In addition to the regulars, there are a couple of very good articles on similar subjects in the latest issue of The Gooner, which would have been on sale for the West Ham game today. One is by Simon Hill, a fellow AST Board member (and I’ll come back to that one in a couple of days) and the other is a very succinct piece by Chris Cann called Stopping The Rot.
I don’t know Chris, but he seems to have hit the nail quite hard on the head with his summary of Arsenal’s problems.
I will summarise briefly and leave you to read the full thing if you are a Gooner reader.
Chris is frustrated, as we all are, over Arsenal’s decline. We have so far stayed ahead of the likes of Spurs and Everton, but sometimes only just, and with the use of far greater resources. Why is this? Chris lists six reasons:
1 – Arsenal’s owner is purely a businessman making an investment, and is happy with the status quo.
2 – The rest of the Board have sunk into complacency, having taken their money while still enjoying the privileges of ownership.
3 – Arsene Wenger has lost his advantage. He could previously buy world class or potential world class players from abroad that the rest of England wasn’t even looking at. Now Chelsea and Man City are always there to outbid him. He generally refuses to buy proven Premier League talent on principle of price.
4 – Our player turnover has become far too high, because although the set up still attracts (mainly) youngsters, all the best players want to leave for trophies and/or more money.
5 – Linked to four, a lack of strength in depth. We always seem to have players either permanently injured or just proven not good enough.
6 – High wages have not been matched by performance. We’re no longer very close to teams with similar wage bills – Man U – and struggle to stay ahead of some teams with wage bills around half the size.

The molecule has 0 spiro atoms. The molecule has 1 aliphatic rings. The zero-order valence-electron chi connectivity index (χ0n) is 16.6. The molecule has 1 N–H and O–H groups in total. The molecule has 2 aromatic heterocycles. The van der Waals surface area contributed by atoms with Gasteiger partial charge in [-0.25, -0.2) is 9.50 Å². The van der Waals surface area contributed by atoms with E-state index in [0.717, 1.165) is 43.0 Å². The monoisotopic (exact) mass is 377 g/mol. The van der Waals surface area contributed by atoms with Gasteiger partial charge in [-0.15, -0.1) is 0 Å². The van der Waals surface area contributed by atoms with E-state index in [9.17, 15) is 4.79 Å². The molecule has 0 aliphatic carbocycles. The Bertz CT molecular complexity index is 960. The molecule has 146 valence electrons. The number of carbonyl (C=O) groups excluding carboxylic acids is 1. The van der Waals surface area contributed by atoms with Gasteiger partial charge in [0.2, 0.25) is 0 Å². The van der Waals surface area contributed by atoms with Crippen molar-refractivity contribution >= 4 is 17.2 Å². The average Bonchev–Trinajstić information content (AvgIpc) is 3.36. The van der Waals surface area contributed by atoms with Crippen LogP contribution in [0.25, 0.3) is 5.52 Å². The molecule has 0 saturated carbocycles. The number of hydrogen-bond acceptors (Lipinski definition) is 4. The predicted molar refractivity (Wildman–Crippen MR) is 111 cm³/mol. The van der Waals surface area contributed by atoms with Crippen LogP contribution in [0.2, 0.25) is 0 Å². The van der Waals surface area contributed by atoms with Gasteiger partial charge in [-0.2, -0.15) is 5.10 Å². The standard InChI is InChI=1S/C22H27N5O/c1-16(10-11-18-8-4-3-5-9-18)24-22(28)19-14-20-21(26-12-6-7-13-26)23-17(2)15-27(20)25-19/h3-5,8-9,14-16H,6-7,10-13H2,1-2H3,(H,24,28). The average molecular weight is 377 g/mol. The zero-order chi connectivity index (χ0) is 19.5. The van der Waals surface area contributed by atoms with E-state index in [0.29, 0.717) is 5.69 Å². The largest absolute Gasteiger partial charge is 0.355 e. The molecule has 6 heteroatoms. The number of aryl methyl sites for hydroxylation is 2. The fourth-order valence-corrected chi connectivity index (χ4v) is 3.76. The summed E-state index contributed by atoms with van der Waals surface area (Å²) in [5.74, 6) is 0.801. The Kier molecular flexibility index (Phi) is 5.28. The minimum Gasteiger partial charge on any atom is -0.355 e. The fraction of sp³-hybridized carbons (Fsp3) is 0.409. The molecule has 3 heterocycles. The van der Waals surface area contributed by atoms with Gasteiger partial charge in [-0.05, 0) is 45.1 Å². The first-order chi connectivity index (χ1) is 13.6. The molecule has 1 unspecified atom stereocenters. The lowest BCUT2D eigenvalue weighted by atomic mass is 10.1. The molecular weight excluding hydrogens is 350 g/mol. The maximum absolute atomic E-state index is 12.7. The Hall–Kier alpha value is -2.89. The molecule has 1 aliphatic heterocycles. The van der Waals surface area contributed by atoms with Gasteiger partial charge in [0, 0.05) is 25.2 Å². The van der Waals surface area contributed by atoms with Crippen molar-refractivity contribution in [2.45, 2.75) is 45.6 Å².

Chris offers solutions to the last three of these, on the assumption that the owner isn’t going anywhere so we’re a bit stuck on the first three. Solutions aren’t as easy as stating problems, though.
On player turnover, the suggestion is to tie a core of players down to long contracts, but of course this is easier said than done. A long contract doesn’t necessarily mean no sale, it just means Arsene says there won’t be one, then there’s a protracted period of bull from all sides before the player leaves.
Regarding the lack of strength in depth, the key – as I think we all know – is to have two players challenging for most or all positions on the field. Preferably one up and coming youngster and one more experienced player – and let’s face it there are plenty around who would improve the squad right now.
Wages seems to be the tricky one, though. We are stuck with players on high wages who can’t be sold because no one else will pay them anything like Arsene has decided they’re worth. Chris Cann thinks the problem will resolve itself fairly shortly because the problem contracts are mostly soon coming to an end. However, unless Arsene changes his philosophy and stops awarding novice youngsters with lucrative contracts far beyond their open market worth, the problem will remain. The likes of Ivan Gazidis have publicly acknowledged that the wage structure is a problem, but as long as Arsene has total control over what he does with the budget, it’s difficult to see too much change. We can only hope that the recent contracts announced have been more realistic than those in the recent past.